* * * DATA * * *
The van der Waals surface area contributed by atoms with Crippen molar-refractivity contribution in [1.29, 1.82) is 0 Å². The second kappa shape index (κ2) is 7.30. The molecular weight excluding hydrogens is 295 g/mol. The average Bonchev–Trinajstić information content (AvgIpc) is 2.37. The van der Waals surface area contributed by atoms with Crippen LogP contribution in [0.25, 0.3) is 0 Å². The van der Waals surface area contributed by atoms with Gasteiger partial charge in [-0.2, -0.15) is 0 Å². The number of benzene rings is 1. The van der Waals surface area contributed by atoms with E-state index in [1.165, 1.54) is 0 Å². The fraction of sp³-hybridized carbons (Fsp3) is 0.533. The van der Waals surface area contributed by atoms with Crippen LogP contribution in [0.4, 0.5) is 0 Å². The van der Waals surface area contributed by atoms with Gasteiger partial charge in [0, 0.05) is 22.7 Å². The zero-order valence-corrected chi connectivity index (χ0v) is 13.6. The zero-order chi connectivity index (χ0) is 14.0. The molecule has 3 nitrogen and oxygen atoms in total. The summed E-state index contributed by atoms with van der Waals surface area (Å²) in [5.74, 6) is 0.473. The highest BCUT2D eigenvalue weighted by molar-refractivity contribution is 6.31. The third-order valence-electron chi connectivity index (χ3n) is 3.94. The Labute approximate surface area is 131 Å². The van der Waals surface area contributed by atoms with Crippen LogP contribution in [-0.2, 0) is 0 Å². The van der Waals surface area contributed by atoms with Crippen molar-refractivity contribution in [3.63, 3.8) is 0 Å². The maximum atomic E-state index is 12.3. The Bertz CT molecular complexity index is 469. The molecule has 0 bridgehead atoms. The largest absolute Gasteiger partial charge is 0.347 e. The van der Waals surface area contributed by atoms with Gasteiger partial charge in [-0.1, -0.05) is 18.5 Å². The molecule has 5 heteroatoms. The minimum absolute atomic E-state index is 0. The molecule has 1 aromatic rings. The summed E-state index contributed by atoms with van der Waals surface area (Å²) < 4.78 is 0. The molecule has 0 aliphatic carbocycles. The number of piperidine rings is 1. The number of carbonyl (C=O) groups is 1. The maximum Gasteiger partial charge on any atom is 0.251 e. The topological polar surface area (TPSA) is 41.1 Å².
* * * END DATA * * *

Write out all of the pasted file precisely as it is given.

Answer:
The van der Waals surface area contributed by atoms with Crippen molar-refractivity contribution in [1.29, 1.82) is 0 Å². The second kappa shape index (κ2) is 7.30. The molecular weight excluding hydrogens is 295 g/mol. The average Bonchev–Trinajstić information content (AvgIpc) is 2.37. The van der Waals surface area contributed by atoms with Crippen LogP contribution in [0.25, 0.3) is 0 Å². The van der Waals surface area contributed by atoms with Gasteiger partial charge in [-0.2, -0.15) is 0 Å². The number of benzene rings is 1. The van der Waals surface area contributed by atoms with E-state index in [1.165, 1.54) is 0 Å². The fraction of sp³-hybridized carbons (Fsp3) is 0.533. The van der Waals surface area contributed by atoms with Crippen LogP contribution in [0.4, 0.5) is 0 Å². The van der Waals surface area contributed by atoms with Gasteiger partial charge in [0, 0.05) is 22.7 Å². The zero-order valence-corrected chi connectivity index (χ0v) is 13.6. The zero-order chi connectivity index (χ0) is 14.0. The molecule has 3 nitrogen and oxygen atoms in total. The summed E-state index contributed by atoms with van der Waals surface area (Å²) in [5.74, 6) is 0.473. The highest BCUT2D eigenvalue weighted by molar-refractivity contribution is 6.31. The third-order valence-electron chi connectivity index (χ3n) is 3.94. The Labute approximate surface area is 131 Å². The van der Waals surface area contributed by atoms with Crippen LogP contribution in [-0.2, 0) is 0 Å². The van der Waals surface area contributed by atoms with Crippen molar-refractivity contribution in [3.63, 3.8) is 0 Å². The maximum atomic E-state index is 12.3. The Bertz CT molecular complexity index is 469. The molecule has 0 bridgehead atoms. The largest absolute Gasteiger partial charge is 0.347 e. The van der Waals surface area contributed by atoms with Gasteiger partial charge in [-0.1, -0.05) is 18.5 Å². The molecule has 5 heteroatoms. The minimum absolute atomic E-state index is 0. The molecule has 1 aromatic rings. The summed E-state index contributed by atoms with van der Waals surface area (Å²) < 4.78 is 0. The molecule has 0 aliphatic carbocycles. The number of piperidine rings is 1. The number of carbonyl (C=O) groups is 1. The maximum Gasteiger partial charge on any atom is 0.251 e. The topological polar surface area (TPSA) is 41.1 Å².